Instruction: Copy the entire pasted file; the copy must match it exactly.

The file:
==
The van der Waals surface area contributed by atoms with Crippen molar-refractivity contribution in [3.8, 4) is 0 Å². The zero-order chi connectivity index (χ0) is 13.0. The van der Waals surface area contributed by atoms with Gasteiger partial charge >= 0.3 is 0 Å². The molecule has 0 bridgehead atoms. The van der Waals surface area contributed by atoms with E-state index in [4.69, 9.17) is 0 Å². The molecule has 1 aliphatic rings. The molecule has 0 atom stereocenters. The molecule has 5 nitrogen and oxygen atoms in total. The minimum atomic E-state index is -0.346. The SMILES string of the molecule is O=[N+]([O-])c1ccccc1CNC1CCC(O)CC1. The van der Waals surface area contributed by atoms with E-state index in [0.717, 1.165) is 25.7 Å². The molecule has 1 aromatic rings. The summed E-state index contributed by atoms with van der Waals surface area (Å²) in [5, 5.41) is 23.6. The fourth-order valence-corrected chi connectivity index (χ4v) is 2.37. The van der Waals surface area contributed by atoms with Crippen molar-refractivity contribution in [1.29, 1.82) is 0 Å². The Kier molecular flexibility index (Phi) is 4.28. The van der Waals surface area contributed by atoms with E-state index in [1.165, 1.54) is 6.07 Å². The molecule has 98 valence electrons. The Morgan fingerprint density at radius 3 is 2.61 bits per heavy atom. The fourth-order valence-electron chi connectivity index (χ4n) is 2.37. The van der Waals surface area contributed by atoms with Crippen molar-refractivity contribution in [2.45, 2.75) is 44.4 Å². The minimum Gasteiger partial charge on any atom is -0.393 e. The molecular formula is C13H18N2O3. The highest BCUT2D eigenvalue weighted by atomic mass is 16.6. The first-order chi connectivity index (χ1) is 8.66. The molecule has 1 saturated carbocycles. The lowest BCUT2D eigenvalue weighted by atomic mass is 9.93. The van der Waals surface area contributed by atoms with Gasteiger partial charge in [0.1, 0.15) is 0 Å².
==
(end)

The van der Waals surface area contributed by atoms with Crippen molar-refractivity contribution in [3.8, 4) is 0 Å². The zero-order chi connectivity index (χ0) is 13.0. The van der Waals surface area contributed by atoms with Gasteiger partial charge >= 0.3 is 0 Å². The molecule has 0 bridgehead atoms. The van der Waals surface area contributed by atoms with E-state index in [4.69, 9.17) is 0 Å². The molecule has 1 aliphatic rings. The molecule has 0 atom stereocenters. The molecule has 5 nitrogen and oxygen atoms in total. The minimum atomic E-state index is -0.346. The SMILES string of the molecule is O=[N+]([O-])c1ccccc1CNC1CCC(O)CC1. The van der Waals surface area contributed by atoms with E-state index in [0.717, 1.165) is 25.7 Å². The molecule has 1 aromatic rings. The summed E-state index contributed by atoms with van der Waals surface area (Å²) in [5, 5.41) is 23.6. The fourth-order valence-corrected chi connectivity index (χ4v) is 2.37. The van der Waals surface area contributed by atoms with Crippen molar-refractivity contribution in [1.29, 1.82) is 0 Å². The Kier molecular flexibility index (Phi) is 4.28. The van der Waals surface area contributed by atoms with E-state index in [1.165, 1.54) is 6.07 Å². The molecule has 98 valence electrons. The Morgan fingerprint density at radius 3 is 2.61 bits per heavy atom. The fourth-order valence-electron chi connectivity index (χ4n) is 2.37. The van der Waals surface area contributed by atoms with Crippen molar-refractivity contribution in [2.45, 2.75) is 44.4 Å². The minimum Gasteiger partial charge on any atom is -0.393 e. The molecular formula is C13H18N2O3. The highest BCUT2D eigenvalue weighted by atomic mass is 16.6. The first-order chi connectivity index (χ1) is 8.66. The molecule has 1 saturated carbocycles. The lowest BCUT2D eigenvalue weighted by atomic mass is 9.93. The van der Waals surface area contributed by atoms with Gasteiger partial charge in [0.1, 0.15) is 0 Å².